By Rina Chandran
MUMBAI (Thomson Reuters Foundation) - India's much vaunted mobile telecom revolution has caused a lot of anguish at the country's only toll-free emergency helpline for street children and children in distress.
Set up in 1996 when most calls came from telephone booths and manned public-call offices, Childline has watched uneasily as public landlines have disappeared over the past decade. That has spurred innovation so children can still seek help.
"Until 10 years ago, four out of 10 calls were from street children themselves. Now, marginalised children hardly ever call - it's others calling to say they've seen a child begging or mistreated," said Nishit Kumar, head of communication and strategic initiatives at Childline India Foundation in Mumbai.
"For us, the disappearance of phone booths wasn't a good thing. Street children or kids who have been kidnapped or trafficked may not have mobile phones, but they need to be able to call for help," he told the Thomson Reuters Foundation.
Childline, backed by the ministry of women and child development, answered 9.4 million calls in the year to March 31, more than double the number the previous year.
The 1098 helpline is key to India's efforts in curbing child trafficking and other abuses, Kumar said.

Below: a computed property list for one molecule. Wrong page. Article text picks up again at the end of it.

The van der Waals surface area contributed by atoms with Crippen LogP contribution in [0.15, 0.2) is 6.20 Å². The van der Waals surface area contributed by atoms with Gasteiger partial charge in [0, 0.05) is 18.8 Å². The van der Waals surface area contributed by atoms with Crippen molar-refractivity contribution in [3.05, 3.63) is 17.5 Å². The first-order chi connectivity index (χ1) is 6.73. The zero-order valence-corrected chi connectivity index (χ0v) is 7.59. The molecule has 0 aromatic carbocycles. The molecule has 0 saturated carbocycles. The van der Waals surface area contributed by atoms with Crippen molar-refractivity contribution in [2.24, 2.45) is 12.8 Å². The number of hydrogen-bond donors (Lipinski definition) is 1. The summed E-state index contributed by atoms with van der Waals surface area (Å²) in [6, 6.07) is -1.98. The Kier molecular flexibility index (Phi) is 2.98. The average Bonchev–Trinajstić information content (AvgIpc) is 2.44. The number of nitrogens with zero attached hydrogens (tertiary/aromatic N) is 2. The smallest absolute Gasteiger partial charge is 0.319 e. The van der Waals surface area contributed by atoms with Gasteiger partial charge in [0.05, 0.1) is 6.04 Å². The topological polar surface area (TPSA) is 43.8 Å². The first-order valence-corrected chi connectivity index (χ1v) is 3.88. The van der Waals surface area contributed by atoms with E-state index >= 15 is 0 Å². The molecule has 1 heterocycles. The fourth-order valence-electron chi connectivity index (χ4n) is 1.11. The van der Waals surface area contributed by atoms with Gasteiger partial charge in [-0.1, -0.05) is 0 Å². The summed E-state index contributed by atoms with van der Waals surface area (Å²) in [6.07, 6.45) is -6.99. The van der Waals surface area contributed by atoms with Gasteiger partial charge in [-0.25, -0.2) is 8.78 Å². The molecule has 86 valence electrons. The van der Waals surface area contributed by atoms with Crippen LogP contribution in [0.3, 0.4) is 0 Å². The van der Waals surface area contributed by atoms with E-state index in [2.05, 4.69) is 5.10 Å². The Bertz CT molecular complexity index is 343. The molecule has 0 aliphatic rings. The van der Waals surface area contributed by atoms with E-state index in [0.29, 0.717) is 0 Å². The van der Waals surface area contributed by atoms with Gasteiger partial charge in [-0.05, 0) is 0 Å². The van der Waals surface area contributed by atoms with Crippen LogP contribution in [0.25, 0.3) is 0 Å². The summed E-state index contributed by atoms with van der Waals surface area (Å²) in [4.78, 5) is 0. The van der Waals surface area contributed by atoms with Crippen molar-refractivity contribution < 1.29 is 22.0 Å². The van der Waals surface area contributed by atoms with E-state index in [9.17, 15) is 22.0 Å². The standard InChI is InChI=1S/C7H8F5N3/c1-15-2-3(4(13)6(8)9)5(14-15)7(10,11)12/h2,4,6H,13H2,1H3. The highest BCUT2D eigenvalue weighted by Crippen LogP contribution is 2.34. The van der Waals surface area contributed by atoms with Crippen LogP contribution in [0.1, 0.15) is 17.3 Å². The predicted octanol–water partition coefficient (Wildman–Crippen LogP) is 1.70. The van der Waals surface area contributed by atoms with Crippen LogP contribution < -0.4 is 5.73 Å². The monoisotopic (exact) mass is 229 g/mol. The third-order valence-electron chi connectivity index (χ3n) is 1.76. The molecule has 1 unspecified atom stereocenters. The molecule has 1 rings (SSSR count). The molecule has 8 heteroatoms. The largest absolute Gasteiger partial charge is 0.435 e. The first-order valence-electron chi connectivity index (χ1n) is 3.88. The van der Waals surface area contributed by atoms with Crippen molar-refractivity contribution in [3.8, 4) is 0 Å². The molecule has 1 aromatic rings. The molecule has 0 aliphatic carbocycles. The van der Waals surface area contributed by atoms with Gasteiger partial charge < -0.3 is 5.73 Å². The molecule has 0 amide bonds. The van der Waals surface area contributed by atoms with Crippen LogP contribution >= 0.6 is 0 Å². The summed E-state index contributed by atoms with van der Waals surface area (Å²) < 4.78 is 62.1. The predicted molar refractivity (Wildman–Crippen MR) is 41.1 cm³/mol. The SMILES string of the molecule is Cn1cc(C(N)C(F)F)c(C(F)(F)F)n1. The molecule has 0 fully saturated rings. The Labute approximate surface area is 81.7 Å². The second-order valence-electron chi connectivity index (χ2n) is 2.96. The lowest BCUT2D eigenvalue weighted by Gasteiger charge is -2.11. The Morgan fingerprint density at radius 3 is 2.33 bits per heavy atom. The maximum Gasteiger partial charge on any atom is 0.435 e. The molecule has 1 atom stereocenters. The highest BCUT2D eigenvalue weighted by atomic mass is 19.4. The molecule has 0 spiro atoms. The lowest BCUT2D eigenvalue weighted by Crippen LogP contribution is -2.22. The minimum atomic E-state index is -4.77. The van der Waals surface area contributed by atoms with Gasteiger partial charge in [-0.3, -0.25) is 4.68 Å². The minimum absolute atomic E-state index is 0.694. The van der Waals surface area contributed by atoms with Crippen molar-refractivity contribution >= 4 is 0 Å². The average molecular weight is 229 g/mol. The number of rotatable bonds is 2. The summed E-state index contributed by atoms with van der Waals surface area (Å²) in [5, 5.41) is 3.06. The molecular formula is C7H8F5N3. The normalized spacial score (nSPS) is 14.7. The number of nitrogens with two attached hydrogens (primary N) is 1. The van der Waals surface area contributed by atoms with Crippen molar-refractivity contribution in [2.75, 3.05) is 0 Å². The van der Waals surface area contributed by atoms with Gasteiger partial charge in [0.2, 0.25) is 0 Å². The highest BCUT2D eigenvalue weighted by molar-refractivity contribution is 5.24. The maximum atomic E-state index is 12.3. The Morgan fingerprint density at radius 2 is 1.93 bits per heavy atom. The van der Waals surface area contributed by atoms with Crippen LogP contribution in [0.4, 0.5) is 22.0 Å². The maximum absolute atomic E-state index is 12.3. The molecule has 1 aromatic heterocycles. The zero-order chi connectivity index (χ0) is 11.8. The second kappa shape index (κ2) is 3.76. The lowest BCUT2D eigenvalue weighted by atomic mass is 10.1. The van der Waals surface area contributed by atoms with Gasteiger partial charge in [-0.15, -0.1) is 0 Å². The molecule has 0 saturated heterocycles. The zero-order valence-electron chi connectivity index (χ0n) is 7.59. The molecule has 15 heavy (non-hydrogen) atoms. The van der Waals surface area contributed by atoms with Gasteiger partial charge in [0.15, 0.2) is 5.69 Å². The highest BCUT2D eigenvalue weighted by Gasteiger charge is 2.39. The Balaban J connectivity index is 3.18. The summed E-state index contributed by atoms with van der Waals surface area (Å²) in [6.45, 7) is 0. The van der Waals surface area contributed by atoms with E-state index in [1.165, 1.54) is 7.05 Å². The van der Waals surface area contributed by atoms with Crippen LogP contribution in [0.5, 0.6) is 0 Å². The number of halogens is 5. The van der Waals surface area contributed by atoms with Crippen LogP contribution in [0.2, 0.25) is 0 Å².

South Asia is the fastest growing and second-largest region for human trafficking in the world after East Asia, according to the United Nations Office for Drugs and Crime.
Childline has now developed a touch-screen kiosk in coordination with India's mobile service providers.
The kiosk, which resembles check-in kiosks at the airport, is about 4 feet tall, and comes alive when someone stands in front of it.
A voice prompt in the regional language will instruct the person to touch the screen and enter details such as the nature of the problem, or give the option of calling Childline.
On touching the screen, the person's biometrics are captured and a picture is taken, and can be used for verification.
Childline will place a kiosk in railway stations in the largest Indian cities over the next six months and then in other public spots, Kumar said. It expects about 2.5 million interactions a year through the kiosks.
Most trafficking victims are transported by train. The Indian Railways rescued more than 4,000 children who were trafficked, kidnapped or destitute, in each of the past three years, according to official data.
Technology is increasingly being used to combat crime against children and women.
The government has mandated a panic button on mobile phones from 2017 to enable users to call for help.
Also, a charity that developed a tablet-based application to identify some of the poorest girls in eastern India says it can be used to prevent trafficking, early marriage child labour.
"There is greater sensitivity towards distressed children, greater awareness of child labour and trafficking," Kumar said.
"This technology will make it easier for victims themselves to report crimes."
(Reporting by Rina Chandran, Editing by Ros Russell.; Please credit the Thomson Reuters Foundation, the charitable arm of Thomson Reuters, that covers humanitarian news, women's rights, trafficking, corruption and climate change. Visit news.trust.org to see more stories.)